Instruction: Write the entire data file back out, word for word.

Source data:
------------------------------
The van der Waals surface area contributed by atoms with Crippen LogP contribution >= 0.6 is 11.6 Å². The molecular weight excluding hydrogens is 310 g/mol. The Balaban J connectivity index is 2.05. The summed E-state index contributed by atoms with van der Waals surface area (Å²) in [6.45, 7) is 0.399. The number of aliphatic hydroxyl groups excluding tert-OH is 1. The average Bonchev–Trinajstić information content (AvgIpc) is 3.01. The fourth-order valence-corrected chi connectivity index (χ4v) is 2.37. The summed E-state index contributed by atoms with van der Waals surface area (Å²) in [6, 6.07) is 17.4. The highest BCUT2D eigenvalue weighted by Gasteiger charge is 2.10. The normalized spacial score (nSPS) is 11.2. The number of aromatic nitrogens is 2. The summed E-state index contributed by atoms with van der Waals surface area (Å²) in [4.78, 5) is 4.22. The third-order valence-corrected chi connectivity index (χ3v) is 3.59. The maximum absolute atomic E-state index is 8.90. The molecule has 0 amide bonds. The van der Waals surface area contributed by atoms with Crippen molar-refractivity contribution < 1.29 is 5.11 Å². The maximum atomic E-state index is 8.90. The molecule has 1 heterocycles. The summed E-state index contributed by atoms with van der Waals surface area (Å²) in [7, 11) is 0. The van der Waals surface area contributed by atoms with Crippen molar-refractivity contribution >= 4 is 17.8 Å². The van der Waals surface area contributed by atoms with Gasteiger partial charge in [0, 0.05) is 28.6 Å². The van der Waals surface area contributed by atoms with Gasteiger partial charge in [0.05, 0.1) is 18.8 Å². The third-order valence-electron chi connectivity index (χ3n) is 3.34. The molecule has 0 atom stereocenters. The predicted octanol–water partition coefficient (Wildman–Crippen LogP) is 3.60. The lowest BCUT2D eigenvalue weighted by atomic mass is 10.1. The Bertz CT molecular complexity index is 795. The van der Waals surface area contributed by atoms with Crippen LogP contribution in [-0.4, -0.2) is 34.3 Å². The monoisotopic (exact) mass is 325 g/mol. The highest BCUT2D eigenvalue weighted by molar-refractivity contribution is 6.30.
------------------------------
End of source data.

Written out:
The van der Waals surface area contributed by atoms with Crippen LogP contribution >= 0.6 is 11.6 Å². The molecular weight excluding hydrogens is 310 g/mol. The Balaban J connectivity index is 2.05. The summed E-state index contributed by atoms with van der Waals surface area (Å²) in [6.45, 7) is 0.399. The number of aliphatic hydroxyl groups excluding tert-OH is 1. The average Bonchev–Trinajstić information content (AvgIpc) is 3.01. The fourth-order valence-corrected chi connectivity index (χ4v) is 2.37. The summed E-state index contributed by atoms with van der Waals surface area (Å²) in [6, 6.07) is 17.4. The highest BCUT2D eigenvalue weighted by Gasteiger charge is 2.10. The normalized spacial score (nSPS) is 11.2. The number of aromatic nitrogens is 2. The summed E-state index contributed by atoms with van der Waals surface area (Å²) in [4.78, 5) is 4.22. The third-order valence-corrected chi connectivity index (χ3v) is 3.59. The maximum absolute atomic E-state index is 8.90. The molecule has 0 amide bonds. The van der Waals surface area contributed by atoms with Crippen molar-refractivity contribution < 1.29 is 5.11 Å². The maximum atomic E-state index is 8.90. The molecule has 1 heterocycles. The summed E-state index contributed by atoms with van der Waals surface area (Å²) in [7, 11) is 0. The van der Waals surface area contributed by atoms with Crippen molar-refractivity contribution >= 4 is 17.8 Å². The van der Waals surface area contributed by atoms with Gasteiger partial charge in [0, 0.05) is 28.6 Å². The van der Waals surface area contributed by atoms with Gasteiger partial charge in [0.05, 0.1) is 18.8 Å². The third-order valence-electron chi connectivity index (χ3n) is 3.34. The molecule has 0 atom stereocenters. The predicted octanol–water partition coefficient (Wildman–Crippen LogP) is 3.60. The lowest BCUT2D eigenvalue weighted by atomic mass is 10.1. The Bertz CT molecular complexity index is 795. The van der Waals surface area contributed by atoms with Crippen LogP contribution in [-0.4, -0.2) is 34.3 Å². The monoisotopic (exact) mass is 325 g/mol. The highest BCUT2D eigenvalue weighted by molar-refractivity contribution is 6.30.